Research involved the study of zebrafish, during which researchers identified the apoA-I binding protein in the fish and did several experiments to test the protein’s function.
“We tested AIBP in several pilot experiments and the one looking at angiogenesis, when new blood vessels sprout from the bigger ones and grow to form the blood circulatory system, was promising,” Miller said.
The researchers added DNA to inhibit AIBP synthesis in order to examine the angiogenesis — or formation of new blood vessels — in the zebrafish as they watched the embryos grow under a fluorescent microscope. Researchers noticed that the lack of AIBP caused excessive and chaotic blood vessel growth and proceeded to study the mechanisms behind their observations.
“The mechanism was linked to cholesterol, which is the major culprit of atherosclerosis, the disease that leads to heart attacks and stroke — a main direction of research in my lab so far,” Miller said. “We found that AIBP helps ensure an efficient cholesterol removal from endothelial cells. If this doesn’t happen, blood vessels overgrow and grow in wrong directions.”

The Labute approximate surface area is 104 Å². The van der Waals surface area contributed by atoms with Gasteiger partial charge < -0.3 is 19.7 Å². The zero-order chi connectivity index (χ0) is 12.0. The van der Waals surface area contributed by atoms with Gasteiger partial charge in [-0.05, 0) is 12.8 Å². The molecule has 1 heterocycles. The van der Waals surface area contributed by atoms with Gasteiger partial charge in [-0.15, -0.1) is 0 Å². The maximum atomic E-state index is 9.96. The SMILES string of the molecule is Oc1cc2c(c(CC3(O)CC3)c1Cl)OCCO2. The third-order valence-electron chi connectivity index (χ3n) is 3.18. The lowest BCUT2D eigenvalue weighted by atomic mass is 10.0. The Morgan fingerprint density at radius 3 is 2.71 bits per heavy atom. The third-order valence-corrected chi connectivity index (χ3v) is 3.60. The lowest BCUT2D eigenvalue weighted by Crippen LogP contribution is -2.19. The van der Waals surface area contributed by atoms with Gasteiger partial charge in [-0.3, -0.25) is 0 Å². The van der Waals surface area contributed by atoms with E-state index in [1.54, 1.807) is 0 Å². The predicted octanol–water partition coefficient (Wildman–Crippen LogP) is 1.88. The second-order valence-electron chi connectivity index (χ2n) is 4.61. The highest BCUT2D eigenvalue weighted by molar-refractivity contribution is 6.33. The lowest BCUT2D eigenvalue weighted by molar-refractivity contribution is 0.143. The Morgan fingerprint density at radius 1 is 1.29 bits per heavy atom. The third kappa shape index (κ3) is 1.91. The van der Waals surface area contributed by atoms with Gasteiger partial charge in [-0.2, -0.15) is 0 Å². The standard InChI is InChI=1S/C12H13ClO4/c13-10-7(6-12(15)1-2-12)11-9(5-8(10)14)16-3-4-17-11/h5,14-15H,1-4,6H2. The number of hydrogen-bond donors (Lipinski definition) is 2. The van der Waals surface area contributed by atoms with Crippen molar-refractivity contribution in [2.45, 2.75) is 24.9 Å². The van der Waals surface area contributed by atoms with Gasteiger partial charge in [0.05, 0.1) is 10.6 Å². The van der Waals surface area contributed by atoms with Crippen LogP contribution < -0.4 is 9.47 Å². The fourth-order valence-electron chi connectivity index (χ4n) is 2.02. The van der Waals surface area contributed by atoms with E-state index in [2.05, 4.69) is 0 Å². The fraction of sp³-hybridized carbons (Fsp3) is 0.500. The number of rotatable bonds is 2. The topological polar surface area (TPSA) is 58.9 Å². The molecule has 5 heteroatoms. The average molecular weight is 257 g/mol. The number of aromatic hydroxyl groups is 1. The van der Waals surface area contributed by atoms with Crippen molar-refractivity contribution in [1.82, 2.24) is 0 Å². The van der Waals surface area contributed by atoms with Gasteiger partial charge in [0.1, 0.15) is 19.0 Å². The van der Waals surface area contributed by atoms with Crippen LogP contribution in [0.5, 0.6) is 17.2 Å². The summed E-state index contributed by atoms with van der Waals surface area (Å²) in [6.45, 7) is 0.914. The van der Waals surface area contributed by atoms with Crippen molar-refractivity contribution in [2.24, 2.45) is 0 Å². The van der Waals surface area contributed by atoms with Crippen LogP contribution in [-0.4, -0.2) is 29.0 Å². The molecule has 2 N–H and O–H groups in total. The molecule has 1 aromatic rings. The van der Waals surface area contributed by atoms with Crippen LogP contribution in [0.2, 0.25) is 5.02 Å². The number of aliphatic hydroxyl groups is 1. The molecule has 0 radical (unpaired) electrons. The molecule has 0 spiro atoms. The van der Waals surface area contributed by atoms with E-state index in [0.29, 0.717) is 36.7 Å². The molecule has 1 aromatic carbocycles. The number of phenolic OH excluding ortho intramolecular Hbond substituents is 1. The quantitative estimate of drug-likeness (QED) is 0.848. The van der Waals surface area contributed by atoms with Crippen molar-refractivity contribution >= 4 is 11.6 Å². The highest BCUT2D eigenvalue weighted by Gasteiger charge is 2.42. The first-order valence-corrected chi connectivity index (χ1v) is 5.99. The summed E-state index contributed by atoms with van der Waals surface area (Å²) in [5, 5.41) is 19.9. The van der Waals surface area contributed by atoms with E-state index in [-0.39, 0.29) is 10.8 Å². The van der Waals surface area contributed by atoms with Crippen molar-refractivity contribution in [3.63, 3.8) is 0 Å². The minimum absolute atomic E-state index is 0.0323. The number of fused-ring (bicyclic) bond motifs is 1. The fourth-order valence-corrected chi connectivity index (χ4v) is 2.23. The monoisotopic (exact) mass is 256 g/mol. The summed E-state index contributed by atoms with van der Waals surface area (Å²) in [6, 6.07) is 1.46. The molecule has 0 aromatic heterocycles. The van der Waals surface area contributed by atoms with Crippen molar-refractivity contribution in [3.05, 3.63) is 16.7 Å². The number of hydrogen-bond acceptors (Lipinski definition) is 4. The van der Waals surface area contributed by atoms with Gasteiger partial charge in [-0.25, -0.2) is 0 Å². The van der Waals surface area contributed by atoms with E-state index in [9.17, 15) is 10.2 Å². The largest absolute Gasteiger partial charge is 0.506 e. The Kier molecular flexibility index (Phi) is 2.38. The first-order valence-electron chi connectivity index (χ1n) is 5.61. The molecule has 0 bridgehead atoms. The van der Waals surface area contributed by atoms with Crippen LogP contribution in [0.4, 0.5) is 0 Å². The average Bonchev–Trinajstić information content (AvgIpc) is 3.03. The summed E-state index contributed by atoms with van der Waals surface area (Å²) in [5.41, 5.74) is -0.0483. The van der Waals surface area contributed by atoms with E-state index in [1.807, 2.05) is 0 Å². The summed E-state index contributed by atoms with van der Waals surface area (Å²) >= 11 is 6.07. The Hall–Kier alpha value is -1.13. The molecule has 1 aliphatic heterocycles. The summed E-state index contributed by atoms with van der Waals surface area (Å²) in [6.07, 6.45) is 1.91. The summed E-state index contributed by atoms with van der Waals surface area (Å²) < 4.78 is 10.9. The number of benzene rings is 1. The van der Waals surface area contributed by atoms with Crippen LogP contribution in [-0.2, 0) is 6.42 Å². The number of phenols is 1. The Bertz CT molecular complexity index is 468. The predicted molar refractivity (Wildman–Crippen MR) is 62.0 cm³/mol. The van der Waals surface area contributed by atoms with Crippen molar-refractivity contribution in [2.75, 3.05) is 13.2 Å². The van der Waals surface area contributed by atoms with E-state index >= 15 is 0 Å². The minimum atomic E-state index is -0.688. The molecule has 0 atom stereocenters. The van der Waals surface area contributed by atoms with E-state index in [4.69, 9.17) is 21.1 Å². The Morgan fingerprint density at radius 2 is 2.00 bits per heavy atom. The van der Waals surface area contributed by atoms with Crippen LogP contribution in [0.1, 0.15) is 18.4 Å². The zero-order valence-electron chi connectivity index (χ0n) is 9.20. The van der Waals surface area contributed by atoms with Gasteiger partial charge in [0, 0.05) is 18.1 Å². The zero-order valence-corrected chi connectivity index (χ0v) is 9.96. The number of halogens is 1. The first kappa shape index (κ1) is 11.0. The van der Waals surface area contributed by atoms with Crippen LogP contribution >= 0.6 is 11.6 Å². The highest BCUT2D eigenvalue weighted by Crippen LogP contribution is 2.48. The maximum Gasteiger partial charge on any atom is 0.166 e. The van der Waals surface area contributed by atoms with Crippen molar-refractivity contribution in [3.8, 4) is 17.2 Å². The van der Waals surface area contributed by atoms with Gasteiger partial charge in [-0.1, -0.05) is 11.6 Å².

In the future, the researchers intend to look at AIBP in cancer and cardiovascular systems after a heart attack, hoping to study the protein’s ability to cut off blood supply to cancerous tumors, which grow quickly and need new blood vessels for extra blood supply. Researchers will also investigate whether or not they can regulate AIBP after a heart attack in order to grow more blood vessels to supply the heart with more blood.
“These are big tasks and a lot of work [needs] to be done until we know if our findings will lead to new therapies,” Miller said.